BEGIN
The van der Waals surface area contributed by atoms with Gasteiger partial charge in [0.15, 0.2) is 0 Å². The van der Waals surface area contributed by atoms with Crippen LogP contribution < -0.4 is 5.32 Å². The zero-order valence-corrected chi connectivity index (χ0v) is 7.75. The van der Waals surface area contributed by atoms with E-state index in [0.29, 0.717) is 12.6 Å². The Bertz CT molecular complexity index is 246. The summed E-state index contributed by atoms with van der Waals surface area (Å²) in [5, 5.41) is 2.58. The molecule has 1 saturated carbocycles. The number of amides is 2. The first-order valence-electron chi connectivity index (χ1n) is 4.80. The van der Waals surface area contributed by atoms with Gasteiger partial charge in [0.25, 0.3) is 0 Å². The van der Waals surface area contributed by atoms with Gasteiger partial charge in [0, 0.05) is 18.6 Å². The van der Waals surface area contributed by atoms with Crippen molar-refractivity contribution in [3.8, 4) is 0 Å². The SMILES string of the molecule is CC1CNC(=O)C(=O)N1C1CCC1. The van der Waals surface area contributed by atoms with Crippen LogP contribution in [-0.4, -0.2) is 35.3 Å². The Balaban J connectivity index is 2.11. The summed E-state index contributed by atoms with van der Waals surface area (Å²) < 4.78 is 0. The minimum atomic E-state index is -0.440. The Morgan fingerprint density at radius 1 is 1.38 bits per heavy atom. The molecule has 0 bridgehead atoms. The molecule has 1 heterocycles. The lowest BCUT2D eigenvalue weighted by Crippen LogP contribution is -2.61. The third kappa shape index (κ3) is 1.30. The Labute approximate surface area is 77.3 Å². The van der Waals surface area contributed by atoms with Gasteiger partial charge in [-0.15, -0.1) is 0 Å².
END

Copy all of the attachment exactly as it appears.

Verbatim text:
The van der Waals surface area contributed by atoms with Gasteiger partial charge in [0.15, 0.2) is 0 Å². The van der Waals surface area contributed by atoms with Crippen LogP contribution < -0.4 is 5.32 Å². The zero-order valence-corrected chi connectivity index (χ0v) is 7.75. The van der Waals surface area contributed by atoms with E-state index in [0.29, 0.717) is 12.6 Å². The Bertz CT molecular complexity index is 246. The summed E-state index contributed by atoms with van der Waals surface area (Å²) in [5, 5.41) is 2.58. The molecule has 1 saturated carbocycles. The number of amides is 2. The first-order valence-electron chi connectivity index (χ1n) is 4.80. The van der Waals surface area contributed by atoms with Gasteiger partial charge in [0.25, 0.3) is 0 Å². The van der Waals surface area contributed by atoms with Gasteiger partial charge in [0, 0.05) is 18.6 Å². The van der Waals surface area contributed by atoms with Crippen molar-refractivity contribution in [3.8, 4) is 0 Å². The SMILES string of the molecule is CC1CNC(=O)C(=O)N1C1CCC1. The van der Waals surface area contributed by atoms with Crippen LogP contribution in [-0.4, -0.2) is 35.3 Å². The Balaban J connectivity index is 2.11. The summed E-state index contributed by atoms with van der Waals surface area (Å²) < 4.78 is 0. The minimum atomic E-state index is -0.440. The Morgan fingerprint density at radius 1 is 1.38 bits per heavy atom. The molecule has 0 bridgehead atoms. The molecule has 1 heterocycles. The lowest BCUT2D eigenvalue weighted by Crippen LogP contribution is -2.61. The third kappa shape index (κ3) is 1.30. The Labute approximate surface area is 77.3 Å². The van der Waals surface area contributed by atoms with Gasteiger partial charge in [-0.15, -0.1) is 0 Å².